Just a minute
1. The three authors - Willie Cheng, Sharifah Mohamed and Cheryl Tang - have done their 13 chosen heroes justice with well-written accounts of these heroes' lives and causes.
2. The authors' style is to let the facts speak for themselves, which is effective because, one, the reader does not sense that they are pushing any agenda - important for a book featuring particular causes - and two, it is effective in helping the dire facts sink into one's consciousness.
3. They have had a careful regard for diversity in choosing who and what to feature; although there are four journalists among the 13 heroes. They have been rigorous in narrowing down the main social issues bedevilling each Asian country, by asking trusted people in each country what these were, and who in their country best acted to address them. The authors have been mindful of a balanced representation of men and women.
4. This book is an excellent snapshot of 12 Asian countries and their circumstances and challenges. The authors provide good and succinct background information on each country and also gave context to the social causes championed by each hero. There are diagrams to illustrate some of the more pronounced problems, for example, the nifty graph on ageing Japan on page 98. All of which makes Doing Good Great a go-to primer on the state of Asian society today.
1. The map on page four is superfluous. In a book featuring Asians, presumably meant largely for Asians and published in Asia, why is there a need to show the reader where each featured country is in the region and where each hero hails from?
2. The authors have given their heroes uneven treatment in the narrative. While they say they did not intend this book to be a collection of biographies, the reader will find some chapters biographical, while others barely scratch the surface of the hero's character. This sometimes engaging, sometimes remote narrative rhythm can be dissatisfying.
1. The authors interviewed all but one of the heroes face to face. It is surprising, then, that so little of each hero's voice comes through in the accounts. This makes the book more tell than show, which is not the best way to persuade the reader of one's cause.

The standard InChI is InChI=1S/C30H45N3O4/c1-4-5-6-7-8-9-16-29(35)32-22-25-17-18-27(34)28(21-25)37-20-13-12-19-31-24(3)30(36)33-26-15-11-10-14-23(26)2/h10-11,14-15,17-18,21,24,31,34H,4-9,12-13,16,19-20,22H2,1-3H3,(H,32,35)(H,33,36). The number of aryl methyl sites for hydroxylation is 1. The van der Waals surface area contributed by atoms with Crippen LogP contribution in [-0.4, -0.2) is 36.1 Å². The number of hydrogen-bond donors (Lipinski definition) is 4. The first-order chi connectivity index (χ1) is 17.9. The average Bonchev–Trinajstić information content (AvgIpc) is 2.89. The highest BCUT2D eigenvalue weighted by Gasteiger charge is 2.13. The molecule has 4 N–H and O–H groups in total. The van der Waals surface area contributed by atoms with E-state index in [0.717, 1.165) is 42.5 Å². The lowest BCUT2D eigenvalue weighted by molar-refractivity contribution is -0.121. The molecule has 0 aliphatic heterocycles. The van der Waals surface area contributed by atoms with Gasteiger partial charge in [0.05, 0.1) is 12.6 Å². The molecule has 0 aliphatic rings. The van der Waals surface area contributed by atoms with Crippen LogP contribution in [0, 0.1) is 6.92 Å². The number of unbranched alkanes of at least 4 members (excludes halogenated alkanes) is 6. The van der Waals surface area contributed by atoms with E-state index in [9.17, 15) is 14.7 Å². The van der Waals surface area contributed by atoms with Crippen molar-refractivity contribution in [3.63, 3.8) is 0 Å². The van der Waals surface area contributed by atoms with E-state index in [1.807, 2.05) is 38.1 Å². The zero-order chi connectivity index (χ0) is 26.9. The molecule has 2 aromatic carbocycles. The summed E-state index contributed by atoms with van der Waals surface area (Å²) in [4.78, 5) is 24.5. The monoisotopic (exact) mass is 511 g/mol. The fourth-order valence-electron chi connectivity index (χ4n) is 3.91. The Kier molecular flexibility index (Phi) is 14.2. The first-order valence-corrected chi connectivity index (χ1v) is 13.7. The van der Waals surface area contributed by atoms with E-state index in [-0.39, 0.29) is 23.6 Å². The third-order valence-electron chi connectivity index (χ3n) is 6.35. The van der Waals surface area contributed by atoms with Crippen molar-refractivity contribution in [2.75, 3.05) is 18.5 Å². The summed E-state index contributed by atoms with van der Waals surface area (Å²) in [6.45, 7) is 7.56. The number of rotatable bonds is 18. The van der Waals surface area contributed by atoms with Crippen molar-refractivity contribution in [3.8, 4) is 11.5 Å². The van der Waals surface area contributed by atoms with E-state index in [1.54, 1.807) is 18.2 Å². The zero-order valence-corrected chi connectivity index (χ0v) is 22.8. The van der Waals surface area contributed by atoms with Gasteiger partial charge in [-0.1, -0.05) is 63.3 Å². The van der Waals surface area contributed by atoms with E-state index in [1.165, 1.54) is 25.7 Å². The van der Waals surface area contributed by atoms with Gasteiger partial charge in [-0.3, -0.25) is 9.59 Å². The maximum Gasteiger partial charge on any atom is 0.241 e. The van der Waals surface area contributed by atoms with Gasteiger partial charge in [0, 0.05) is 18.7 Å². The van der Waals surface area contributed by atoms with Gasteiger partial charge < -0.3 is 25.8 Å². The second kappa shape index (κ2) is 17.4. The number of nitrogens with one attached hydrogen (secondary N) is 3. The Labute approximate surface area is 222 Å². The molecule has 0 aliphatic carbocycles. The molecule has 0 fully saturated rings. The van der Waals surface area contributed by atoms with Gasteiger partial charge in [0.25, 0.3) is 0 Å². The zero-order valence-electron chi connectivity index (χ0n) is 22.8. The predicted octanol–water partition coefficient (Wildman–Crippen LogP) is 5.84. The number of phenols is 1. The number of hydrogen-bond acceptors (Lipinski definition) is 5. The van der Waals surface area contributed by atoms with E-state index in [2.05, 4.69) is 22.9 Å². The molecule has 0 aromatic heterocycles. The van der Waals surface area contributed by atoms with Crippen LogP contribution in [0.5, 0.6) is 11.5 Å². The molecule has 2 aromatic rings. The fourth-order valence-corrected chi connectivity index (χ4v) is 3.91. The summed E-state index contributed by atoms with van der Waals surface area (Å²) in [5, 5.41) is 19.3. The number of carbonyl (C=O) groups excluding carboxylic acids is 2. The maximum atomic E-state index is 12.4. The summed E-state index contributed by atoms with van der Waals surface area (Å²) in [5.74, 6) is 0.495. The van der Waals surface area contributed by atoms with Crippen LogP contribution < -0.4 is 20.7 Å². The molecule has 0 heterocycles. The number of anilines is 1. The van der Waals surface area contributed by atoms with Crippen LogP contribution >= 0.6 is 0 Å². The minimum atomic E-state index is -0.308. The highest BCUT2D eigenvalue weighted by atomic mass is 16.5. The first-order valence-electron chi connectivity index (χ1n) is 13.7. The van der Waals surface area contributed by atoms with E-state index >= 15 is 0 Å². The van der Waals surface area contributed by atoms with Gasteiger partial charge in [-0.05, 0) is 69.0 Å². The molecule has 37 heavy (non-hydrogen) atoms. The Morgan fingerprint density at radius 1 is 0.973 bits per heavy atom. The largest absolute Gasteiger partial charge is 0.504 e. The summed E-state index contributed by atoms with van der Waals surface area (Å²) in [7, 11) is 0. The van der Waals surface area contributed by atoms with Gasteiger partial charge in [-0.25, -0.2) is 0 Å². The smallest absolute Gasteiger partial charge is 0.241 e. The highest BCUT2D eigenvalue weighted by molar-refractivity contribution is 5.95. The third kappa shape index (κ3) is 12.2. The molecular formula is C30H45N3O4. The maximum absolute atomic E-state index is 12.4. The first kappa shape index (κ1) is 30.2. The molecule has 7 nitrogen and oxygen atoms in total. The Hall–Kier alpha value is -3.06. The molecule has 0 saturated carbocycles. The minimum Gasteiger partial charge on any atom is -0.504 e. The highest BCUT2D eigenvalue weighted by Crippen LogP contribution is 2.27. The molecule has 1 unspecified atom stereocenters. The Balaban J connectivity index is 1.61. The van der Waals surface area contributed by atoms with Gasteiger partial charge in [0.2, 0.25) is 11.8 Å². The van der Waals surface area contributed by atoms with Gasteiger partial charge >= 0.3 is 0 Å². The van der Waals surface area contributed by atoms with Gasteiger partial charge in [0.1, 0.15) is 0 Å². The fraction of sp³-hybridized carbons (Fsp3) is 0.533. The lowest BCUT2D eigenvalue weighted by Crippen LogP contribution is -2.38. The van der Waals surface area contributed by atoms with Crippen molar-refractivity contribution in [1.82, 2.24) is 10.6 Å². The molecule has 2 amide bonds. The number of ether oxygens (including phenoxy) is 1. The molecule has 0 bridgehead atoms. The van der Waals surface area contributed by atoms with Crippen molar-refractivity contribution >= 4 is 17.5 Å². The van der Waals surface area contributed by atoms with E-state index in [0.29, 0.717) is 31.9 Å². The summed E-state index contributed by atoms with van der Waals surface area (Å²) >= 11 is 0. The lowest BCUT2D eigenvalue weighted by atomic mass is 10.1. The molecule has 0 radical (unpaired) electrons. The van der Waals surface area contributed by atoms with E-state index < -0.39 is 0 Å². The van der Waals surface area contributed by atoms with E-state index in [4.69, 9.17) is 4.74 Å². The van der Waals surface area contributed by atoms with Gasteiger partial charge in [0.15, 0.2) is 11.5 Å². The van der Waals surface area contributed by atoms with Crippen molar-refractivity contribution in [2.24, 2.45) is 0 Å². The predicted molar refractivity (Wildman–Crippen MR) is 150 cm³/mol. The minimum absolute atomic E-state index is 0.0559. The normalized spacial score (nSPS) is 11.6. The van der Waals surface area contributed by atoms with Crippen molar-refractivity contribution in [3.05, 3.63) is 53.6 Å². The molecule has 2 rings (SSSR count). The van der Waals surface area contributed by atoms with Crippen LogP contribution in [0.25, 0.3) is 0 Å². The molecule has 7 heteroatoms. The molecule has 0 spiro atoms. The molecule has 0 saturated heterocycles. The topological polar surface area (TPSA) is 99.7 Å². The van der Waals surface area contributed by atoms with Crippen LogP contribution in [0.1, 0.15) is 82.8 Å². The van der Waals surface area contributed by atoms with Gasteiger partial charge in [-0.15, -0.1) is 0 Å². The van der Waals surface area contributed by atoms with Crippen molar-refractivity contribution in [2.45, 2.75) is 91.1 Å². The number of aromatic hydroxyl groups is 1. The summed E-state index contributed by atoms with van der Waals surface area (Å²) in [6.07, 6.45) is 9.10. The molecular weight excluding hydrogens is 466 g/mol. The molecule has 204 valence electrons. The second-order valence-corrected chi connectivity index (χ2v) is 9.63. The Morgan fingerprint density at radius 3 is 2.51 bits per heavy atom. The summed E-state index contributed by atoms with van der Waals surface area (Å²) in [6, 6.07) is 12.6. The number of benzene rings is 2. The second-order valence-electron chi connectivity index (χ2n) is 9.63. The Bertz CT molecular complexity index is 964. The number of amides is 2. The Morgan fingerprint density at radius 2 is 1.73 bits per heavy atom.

FIVE QUESTIONS THIS BOOK ANSWERS
1. Why is poverty still so endemic in Asia?
2. Where should you begin if you want to help the poor?
3. How might you best translate compassion into action?
4. What are the main and persistent challenges to helping Asians?
5. How far have Asians to go in shaping a kinder, gentler world?
Why lie low in silos?
Most who work have long been urged by their bosses to collaborate with others, especially with those who are not one's immediate colleagues in the organisation. Yet, self-interest and self- preservation have cemented what British journalist Gillian Tett calls The Silo Effect.
Join senior writer Cheong Suk-Wai at this month's Big Read Meet to ponder the points highlighted in Tett's book.
The gathering is at 6.30pm on Dec 30 in the Central Public Library at Basement 1, National Library Board headquarters, 100 Victoria Street.
Sign up at any NLB e-Kiosk or click on www.nlb.gov.sg/ golibrary, look for The Big Read Meet and follow the steps there.
If you cannot make it but want to share your views on The Silo Effect, e-mail your thoughts in no more than 100 words to email@example.com. We will publish the best contributions on The Big Read page.